Thursday, July 20, 2006

Lakoff on Freedom

George Lakoff spoke at the Congregational Church last night to a larger than usual crowd. The Congregational Church offers its space to Cody’s Bookstore for what has turned into a series of lectures on politics, religion and the culture wars, which puts the church at or close to the center of progressive politics in this country. Lakoff is turning out to be one of the more articulate voices of that center, as attested to by the much larger than usual crowd. And his position as one of Nancy Pelosi’s advisors. Clearly the word is getting around that the man is on to something.

Lakoff was pushing his latest book, Whose Freedom?: The Battle over America’s Most Important Idea. There are several good reviews of it on Amazon , and a negative one by Publisher’s Weekly, so let me review his talk and not the book itself.

If you’re still reading, it’s likely you know Lakoff’s contribution as a cognitive scientist to an understanding of the lay of the land in American political thought. He is known in academic circles for his study of metaphor. Like Chomsky, he is a linguist who has turned his attention to politics. Unlike Chomsky, though, his work in politics is still part of his work as a linguist. His work as a cognitive scientist has found its way out of the ivory tower and into mainstream politics.

The book that marked this turn in his career in the mid-80s is Moral Politics: How Liberals and Conservatives Think, a book which was followed by the more accessible, Don’t Think of an Elephant!: Know Your Values and Frame the Debate, which contained a foreword by Howard Dean, and has been described as a “pocket manifesto” for the left. Both books contain Lakoff’s core idea, that the reason the country has fallen into the lap of the right wing is that they have hit on the secret of “framing” issues in a way that plays to America’s fears and ambitions, while the left continues to act in the mistaken belief that a rational discussion of the issues is the way to go, a decision which leaves them in the dust.

Some reviewers have complained Whose Freedom? is recycled thought. If you've read him carefully, that's true. He evidently thought there was a call for a shorter and clearer example of his basic thesis that there are two opposing conceptualizations of freedom and they must be understood if we are to see why we are constantly talking not to each other, but past each other. Patricia de Jong, the host and introducer of Lakoff actually complained of the difficulty of reading Moral Politics, and I have no doubt there is work to be done to find a way to reach the widest possible audience..

In a nutshell, for those of you still unfamiliar with Lakoff’s thought, he posits that an understanding of metaphor is important to understanding our behavior. We tend to think in terms of fundamental metaphors. In the case of politics, the chief metaphor for government is that of the family. All nations do this in the age of the nation-state. We talk of the “Fatherland” or “Motherland,” we build institutions like “Homeland Security,” we think of “fraternity” alongside “equality” and “liberty.”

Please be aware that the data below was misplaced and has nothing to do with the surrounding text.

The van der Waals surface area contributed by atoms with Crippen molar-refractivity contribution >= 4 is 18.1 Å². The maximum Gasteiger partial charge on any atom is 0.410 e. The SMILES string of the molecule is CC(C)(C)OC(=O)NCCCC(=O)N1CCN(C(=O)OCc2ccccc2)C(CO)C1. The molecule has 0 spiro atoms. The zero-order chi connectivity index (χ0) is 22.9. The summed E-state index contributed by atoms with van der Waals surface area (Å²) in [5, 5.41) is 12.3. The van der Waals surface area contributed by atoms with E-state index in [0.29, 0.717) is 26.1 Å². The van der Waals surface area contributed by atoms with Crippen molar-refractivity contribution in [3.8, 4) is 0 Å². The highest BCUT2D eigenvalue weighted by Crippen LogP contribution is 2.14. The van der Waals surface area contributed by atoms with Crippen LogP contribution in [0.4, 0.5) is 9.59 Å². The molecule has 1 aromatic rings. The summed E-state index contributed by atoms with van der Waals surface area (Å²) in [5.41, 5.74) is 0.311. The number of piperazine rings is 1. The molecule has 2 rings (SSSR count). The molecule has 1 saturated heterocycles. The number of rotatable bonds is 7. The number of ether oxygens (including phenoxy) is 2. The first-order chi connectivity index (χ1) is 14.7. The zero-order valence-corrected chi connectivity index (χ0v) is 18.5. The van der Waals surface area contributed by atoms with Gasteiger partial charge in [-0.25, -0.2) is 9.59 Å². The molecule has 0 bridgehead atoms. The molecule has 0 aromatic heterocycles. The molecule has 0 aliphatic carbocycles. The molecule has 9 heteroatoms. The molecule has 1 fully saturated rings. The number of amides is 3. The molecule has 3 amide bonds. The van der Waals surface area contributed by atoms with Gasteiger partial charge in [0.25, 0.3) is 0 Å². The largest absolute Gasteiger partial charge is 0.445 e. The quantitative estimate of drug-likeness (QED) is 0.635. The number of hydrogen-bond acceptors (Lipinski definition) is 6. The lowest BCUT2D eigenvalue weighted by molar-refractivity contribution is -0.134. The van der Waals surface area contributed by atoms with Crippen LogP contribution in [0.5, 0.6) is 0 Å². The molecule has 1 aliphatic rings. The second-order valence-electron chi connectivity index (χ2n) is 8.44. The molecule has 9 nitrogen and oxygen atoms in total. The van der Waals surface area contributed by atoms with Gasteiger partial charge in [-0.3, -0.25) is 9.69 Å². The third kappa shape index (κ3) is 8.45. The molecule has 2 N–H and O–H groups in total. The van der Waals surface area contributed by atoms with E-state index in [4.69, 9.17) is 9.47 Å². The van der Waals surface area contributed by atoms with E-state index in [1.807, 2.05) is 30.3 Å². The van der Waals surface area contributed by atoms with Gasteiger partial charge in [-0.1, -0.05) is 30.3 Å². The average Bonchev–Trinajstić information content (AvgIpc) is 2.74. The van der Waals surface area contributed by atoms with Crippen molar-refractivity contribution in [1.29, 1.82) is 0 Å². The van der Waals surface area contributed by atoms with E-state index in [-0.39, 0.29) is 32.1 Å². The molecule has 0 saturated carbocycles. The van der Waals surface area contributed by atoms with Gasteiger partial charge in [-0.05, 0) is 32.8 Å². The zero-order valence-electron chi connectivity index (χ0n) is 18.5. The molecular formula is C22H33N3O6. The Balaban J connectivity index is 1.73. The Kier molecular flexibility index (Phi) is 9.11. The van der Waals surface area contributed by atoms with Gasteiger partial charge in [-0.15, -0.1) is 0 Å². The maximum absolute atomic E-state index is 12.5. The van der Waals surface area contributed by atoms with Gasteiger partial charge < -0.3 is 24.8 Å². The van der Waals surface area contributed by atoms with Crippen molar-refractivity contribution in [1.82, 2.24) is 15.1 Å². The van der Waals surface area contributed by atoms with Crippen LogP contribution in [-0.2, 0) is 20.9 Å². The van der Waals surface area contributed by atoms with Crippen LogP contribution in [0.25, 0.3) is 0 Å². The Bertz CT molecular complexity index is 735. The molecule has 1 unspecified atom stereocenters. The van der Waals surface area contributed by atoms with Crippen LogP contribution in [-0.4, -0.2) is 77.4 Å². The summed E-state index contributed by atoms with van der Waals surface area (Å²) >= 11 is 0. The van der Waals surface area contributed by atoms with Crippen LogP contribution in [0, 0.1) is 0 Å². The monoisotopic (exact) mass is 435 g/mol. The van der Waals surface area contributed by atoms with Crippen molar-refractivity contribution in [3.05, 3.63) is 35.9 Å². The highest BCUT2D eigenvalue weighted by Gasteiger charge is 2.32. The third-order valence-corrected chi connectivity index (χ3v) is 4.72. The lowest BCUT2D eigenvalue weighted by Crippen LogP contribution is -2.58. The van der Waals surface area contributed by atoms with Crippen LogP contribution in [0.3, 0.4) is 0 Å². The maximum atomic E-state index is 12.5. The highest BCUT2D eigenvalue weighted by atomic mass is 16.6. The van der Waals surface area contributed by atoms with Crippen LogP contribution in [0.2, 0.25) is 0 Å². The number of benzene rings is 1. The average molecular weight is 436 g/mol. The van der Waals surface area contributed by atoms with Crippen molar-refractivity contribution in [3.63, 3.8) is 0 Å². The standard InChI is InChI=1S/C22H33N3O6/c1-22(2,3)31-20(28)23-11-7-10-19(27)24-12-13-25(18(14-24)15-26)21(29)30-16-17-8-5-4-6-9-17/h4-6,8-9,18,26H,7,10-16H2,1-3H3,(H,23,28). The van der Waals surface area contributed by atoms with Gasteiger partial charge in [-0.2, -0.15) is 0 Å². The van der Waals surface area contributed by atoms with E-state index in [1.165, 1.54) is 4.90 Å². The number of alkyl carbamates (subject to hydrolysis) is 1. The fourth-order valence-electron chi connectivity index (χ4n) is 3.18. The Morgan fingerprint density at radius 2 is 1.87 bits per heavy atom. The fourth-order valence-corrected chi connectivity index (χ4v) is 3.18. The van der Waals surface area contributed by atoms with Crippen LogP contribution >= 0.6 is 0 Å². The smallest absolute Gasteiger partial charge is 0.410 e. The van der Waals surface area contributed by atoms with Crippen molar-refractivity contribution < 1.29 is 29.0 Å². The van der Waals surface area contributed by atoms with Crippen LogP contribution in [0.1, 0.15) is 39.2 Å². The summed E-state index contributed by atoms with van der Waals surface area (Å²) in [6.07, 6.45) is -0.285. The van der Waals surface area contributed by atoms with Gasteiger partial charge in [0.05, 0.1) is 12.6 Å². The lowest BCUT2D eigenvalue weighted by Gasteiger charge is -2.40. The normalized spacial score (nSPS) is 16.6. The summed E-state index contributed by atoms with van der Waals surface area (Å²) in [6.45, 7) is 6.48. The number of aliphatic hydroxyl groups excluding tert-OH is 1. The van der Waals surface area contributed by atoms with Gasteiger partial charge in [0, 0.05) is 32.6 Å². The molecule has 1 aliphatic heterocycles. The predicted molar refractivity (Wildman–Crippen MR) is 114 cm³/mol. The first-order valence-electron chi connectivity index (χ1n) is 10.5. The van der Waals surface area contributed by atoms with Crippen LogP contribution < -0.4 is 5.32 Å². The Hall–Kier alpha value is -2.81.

What has happened in America, Lakoff says, is we have split into two camps on the basis of our notion of how the national family should be conceived and run. Two notions of parenting. On the one hand there is the strict authoritarian father. His job is to hold the family together, guide it and protect it. In this image, the world is a hostile place and for the family to be safe, it needs to obey the father. Mother too. All members of the family need to be punished when getting out of line because this is serious business. The family gets ahead through hard work and sheer willpower, and by being smart and recognizing accomplishments. This patriarchal view of the universe is the one adopted by the right, and it explains, among other things, what was explained in Thomas Frank's What’s the Matter with Kansas? – the reason why the poor often support issues against their economic self-interest.

The left is working on a different model, that of the nurturant parent. While the strict parent model is gendered male, the nurturant parent is not gendered. There can be one or more parents of either sex. In the strict parent model, decisions are made by “the decider,” while in the nurturant parent model, they are made collectively as much as possible.

Cause and effect are seen differently. In the strict parent model, causes are simple, people are bad or good, good people must fight evil people, people succeed because they work hard, criminals get punished and hard work is rewarded. In the nurturant parent model, cause is complex and systemic. Problems must be understood through negotiated meaning and worked out collectively. The former sees reward and punishment as obvious responses to situations; the latter speaks instead of compassion and longer-term group harmony.

I’ve spent this much time on Lakoff’s thesis because it is the heart of all of his talks these days. And just one last comment before I talk about the talk. Lakoff’s new book originated from a careful study of Bush’s second inaugural address, where he used the word freedom more than 40 times. Lakoff calls that speech a work of art. It starts with the universal understanding of freedom, which both sides share, and by the time Bush leaves the universal ground concept on which we all agree for the right wing strict parent model of freedom, he has his audience hooked.

Lakoff is a good public speaker. He is a model of articulateness – the skill of saying the most in the best way with the fewest words – and he has an impressive ability to grasp the real question behind the actual question from his audience. And it’s obvious he has taken on some sort of guru status, at least to this Berkeley crowd.

I can only wonder if he is up to this. People want him to spell out all the steps to taking back the government; he insists on elucidating the cognitive theory which democrats need to understand to come up with their own steps, and thus, ironically, illustrates the dilemma he articulates between short clear answers and complex understanding. The democrats are at a disadvantage because their notion of what counts requires elaboration. To the left freedom has a history of endless expansion of liberties, from suffrage limited to landowners to all men, from men only to women, from whites only to blacks. It requires negotiated meaning. The republicans, on the other hand, can work off deep-seated emotions of fear and anger and express themselves convincingly in bumper-sticker, sound-bite, brevity, because they have staked a claim to the semantic territory.